Some Great 2015 Books

Published December 7, 2015

National Review Online

For purposes of both gift-buying and taking stock, the end of the year is often a time for book recommendations. On the whole, it seems to me this was a great year for books, and below are five of my particular favorites published in the past year (the best books I read this year naturally included older books too). That these are all non-fiction books reflects my own shortcomings as a reader, not any particular weakness of 2015 fiction, as well as the fact that almost none of the fiction I read this year was published this year.

So five favorites, offered in no particular order:

Hubris: The Tragedy of War in the Twentieth Century, by Alistair Horne. The great British historian offers a look at six 20th-century military battles and shows how their outcomes were a function of the reckless arrogance of the losing sides (or in some cases of both sides). It’s a great conceit for thinking about leadership, statesmanship, and life in general but especially for thinking through the uniquely atrocious 20th-century battlefield and its implications for would-be hawks and doves in the coming years.

Hive Mind: How Your Nation’s IQ Matters So Much More Than Your Own, by Garett Jones. This book is just a model of how an economist can write for a general audience. Jones, who teaches at George Mason University, guides his readers through evidence from an extraordinary range of fields and works through arguments with an impressive mix of confidence and caution. He mounts a fascinating, important, and persuasive case about a hidden (or ignored) driver of economic trends.

The World Beyond Your Head: On Becoming an Individual in an Age of Distraction, by Matthew Crawford. Drawing on a brilliant mix of philosophy, journalism, and social commentary, Crawford (who, I should note, is an old friend) argues that the contemporary crisis of distraction is not fundamentally a function of technology but of a way of understanding our place in the world that is deeply rooted, is inexorably linked to modern politics and culture, and is terribly misguided about human nature and human life. This is one of those books that changes the way you look at seemingly familiar things.

Bewilderments: Reflections on the Book of Numbers, by Avivah Gottlieb Zornberg. This is the latest in Zornberg’s series of Biblical interpretations—which have included dazzling books on Genesis and Exodus. The Book of Numbers is a much more challenging subject, as it’s just not as rich (really what could be as rich as Genesis and Exodus?) and often reads like a litany of grouchy complaints by what amounts on several levels to a lost generation. Zornberg considers how this difficult text contrasts with what the long Jewish tradition of interpretation has made of it, and the result is an extraordinarily insightful reflection on language, culture, nationhood, and law. This is a very Jewish book—in the sense that it utterly revels in wrestling endlessly with every single word of the text being studied—and needless to say I mean that as a great compliment.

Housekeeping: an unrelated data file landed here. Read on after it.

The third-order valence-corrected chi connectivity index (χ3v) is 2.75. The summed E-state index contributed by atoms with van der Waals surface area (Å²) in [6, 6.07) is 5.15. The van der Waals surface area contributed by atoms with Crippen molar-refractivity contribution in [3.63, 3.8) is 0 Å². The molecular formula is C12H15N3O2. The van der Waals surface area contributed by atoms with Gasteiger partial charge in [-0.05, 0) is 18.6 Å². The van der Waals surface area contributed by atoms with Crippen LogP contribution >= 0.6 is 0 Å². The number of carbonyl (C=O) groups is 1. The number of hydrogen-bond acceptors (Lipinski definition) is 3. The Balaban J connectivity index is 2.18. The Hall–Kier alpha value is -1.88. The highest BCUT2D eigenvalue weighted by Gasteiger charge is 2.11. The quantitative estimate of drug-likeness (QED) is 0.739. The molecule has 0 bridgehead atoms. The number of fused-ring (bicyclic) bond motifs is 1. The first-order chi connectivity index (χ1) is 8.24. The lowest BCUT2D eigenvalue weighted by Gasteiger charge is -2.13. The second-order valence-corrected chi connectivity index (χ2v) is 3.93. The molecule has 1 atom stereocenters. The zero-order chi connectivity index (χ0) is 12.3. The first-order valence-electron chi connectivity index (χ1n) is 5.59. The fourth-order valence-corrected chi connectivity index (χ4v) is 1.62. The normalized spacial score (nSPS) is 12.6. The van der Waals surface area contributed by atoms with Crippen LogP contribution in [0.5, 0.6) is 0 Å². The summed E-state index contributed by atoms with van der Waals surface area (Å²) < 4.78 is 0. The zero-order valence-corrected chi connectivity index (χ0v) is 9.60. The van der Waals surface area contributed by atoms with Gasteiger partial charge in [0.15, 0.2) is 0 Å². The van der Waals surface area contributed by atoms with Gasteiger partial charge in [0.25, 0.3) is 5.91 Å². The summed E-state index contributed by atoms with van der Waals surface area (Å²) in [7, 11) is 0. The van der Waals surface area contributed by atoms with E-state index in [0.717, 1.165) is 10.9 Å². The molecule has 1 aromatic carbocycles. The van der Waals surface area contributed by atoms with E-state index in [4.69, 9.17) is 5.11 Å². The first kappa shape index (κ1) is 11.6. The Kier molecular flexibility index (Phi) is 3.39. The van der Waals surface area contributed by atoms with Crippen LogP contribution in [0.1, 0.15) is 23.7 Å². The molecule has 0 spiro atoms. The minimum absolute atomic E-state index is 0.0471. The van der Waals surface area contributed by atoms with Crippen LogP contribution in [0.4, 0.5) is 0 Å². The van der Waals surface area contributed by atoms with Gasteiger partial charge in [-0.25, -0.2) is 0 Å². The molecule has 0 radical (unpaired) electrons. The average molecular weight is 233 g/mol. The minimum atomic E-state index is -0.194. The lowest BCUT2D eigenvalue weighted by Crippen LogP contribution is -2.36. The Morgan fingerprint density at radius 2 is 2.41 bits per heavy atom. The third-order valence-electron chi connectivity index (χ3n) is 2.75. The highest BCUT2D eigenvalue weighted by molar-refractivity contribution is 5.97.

Empire and Revolution: The Political Life of Edmund Burke, by Richard Bourke. The last few years have seen several great Burke books, maybe most notably Jesse Norman’s insightful general biography and the profound if idiosyncratic first volume of The Intellectual Life of Edmund Burke by David Bromwich—perhaps as sensitive a scholarly reader as Burke has ever had. But in this wonderfully rich book, Richard Bourke tells the story of Burke’s political endeavors and ideas in the context of the tumultuous time in which he lived. It’s easy to do this poorly—witness almost everything written about Burke by academic historians in the last half century. But Bourke does it wonderfully. He avoids both psychoanalyzing Burke and losing him in the mass of late-18th-century humanity. Instead, he paints a bold picture of a truly outstanding figure who nonetheless has to be grasped in light of the age in which he lived. You’ll understand both better thanks to this book. (But do be warned: this is a long, academic text.)

There are other books I could have included here. The second volume of Charles Moore’s biography of Margaret Thatcher is brilliant. You don’t need me to tell you to read Jay Nordlinger’s fascinating Children of Monsters (but I will anyway). I’ve written here before about Charles Cooke’s wonderful Conservatarian Manifesto. Edward Watts’s The Final Pagan Generation is among the best works of academic history I’ve ever read. For all the complaining about shortening attention spans and impossible business models, this is a great time for serious books.

Yuval Levin is the Hertog Fellow at the Ethics and Public Policy Center.

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